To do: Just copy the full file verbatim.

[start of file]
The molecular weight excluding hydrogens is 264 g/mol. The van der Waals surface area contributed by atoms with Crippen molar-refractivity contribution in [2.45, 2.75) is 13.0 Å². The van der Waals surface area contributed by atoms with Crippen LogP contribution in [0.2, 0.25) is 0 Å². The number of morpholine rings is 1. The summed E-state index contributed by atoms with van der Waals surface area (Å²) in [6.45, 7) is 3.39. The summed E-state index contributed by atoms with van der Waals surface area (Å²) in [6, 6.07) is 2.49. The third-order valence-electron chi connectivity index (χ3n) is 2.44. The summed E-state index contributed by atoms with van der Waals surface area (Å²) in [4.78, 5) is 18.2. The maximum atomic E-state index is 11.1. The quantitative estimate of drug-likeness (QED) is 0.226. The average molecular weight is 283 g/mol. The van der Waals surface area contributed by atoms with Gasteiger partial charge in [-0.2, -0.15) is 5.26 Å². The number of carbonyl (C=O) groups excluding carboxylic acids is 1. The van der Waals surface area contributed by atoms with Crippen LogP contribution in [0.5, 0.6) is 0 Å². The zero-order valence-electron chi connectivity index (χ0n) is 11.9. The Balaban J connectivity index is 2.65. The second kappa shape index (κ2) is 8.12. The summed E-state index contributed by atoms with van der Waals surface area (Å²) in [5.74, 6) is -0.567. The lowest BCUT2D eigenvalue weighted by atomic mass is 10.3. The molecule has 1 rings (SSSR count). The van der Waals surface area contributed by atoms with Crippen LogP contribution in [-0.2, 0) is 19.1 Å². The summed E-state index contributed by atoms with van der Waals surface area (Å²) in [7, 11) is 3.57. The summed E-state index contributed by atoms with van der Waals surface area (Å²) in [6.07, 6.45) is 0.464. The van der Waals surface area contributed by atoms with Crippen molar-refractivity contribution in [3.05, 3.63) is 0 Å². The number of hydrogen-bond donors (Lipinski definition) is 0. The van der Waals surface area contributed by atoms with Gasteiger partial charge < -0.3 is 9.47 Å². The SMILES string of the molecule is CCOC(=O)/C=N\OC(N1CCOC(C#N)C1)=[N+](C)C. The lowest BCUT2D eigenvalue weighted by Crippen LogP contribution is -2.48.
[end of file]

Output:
The molecular weight excluding hydrogens is 264 g/mol. The van der Waals surface area contributed by atoms with Crippen molar-refractivity contribution in [2.45, 2.75) is 13.0 Å². The van der Waals surface area contributed by atoms with Crippen LogP contribution in [0.2, 0.25) is 0 Å². The number of morpholine rings is 1. The summed E-state index contributed by atoms with van der Waals surface area (Å²) in [6.45, 7) is 3.39. The summed E-state index contributed by atoms with van der Waals surface area (Å²) in [6, 6.07) is 2.49. The third-order valence-electron chi connectivity index (χ3n) is 2.44. The summed E-state index contributed by atoms with van der Waals surface area (Å²) in [4.78, 5) is 18.2. The maximum atomic E-state index is 11.1. The quantitative estimate of drug-likeness (QED) is 0.226. The average molecular weight is 283 g/mol. The van der Waals surface area contributed by atoms with Gasteiger partial charge in [-0.2, -0.15) is 5.26 Å². The number of carbonyl (C=O) groups excluding carboxylic acids is 1. The van der Waals surface area contributed by atoms with Crippen LogP contribution in [0.5, 0.6) is 0 Å². The zero-order valence-electron chi connectivity index (χ0n) is 11.9. The Balaban J connectivity index is 2.65. The second kappa shape index (κ2) is 8.12. The summed E-state index contributed by atoms with van der Waals surface area (Å²) in [5.74, 6) is -0.567. The lowest BCUT2D eigenvalue weighted by atomic mass is 10.3. The molecule has 1 rings (SSSR count). The van der Waals surface area contributed by atoms with Crippen LogP contribution in [-0.2, 0) is 19.1 Å². The summed E-state index contributed by atoms with van der Waals surface area (Å²) in [7, 11) is 3.57. The summed E-state index contributed by atoms with van der Waals surface area (Å²) in [6.07, 6.45) is 0.464. The van der Waals surface area contributed by atoms with Crippen molar-refractivity contribution in [3.05, 3.63) is 0 Å². The number of hydrogen-bond donors (Lipinski definition) is 0. The van der Waals surface area contributed by atoms with Gasteiger partial charge < -0.3 is 9.47 Å². The SMILES string of the molecule is CCOC(=O)/C=N\OC(N1CCOC(C#N)C1)=[N+](C)C. The lowest BCUT2D eigenvalue weighted by Crippen LogP contribution is -2.48.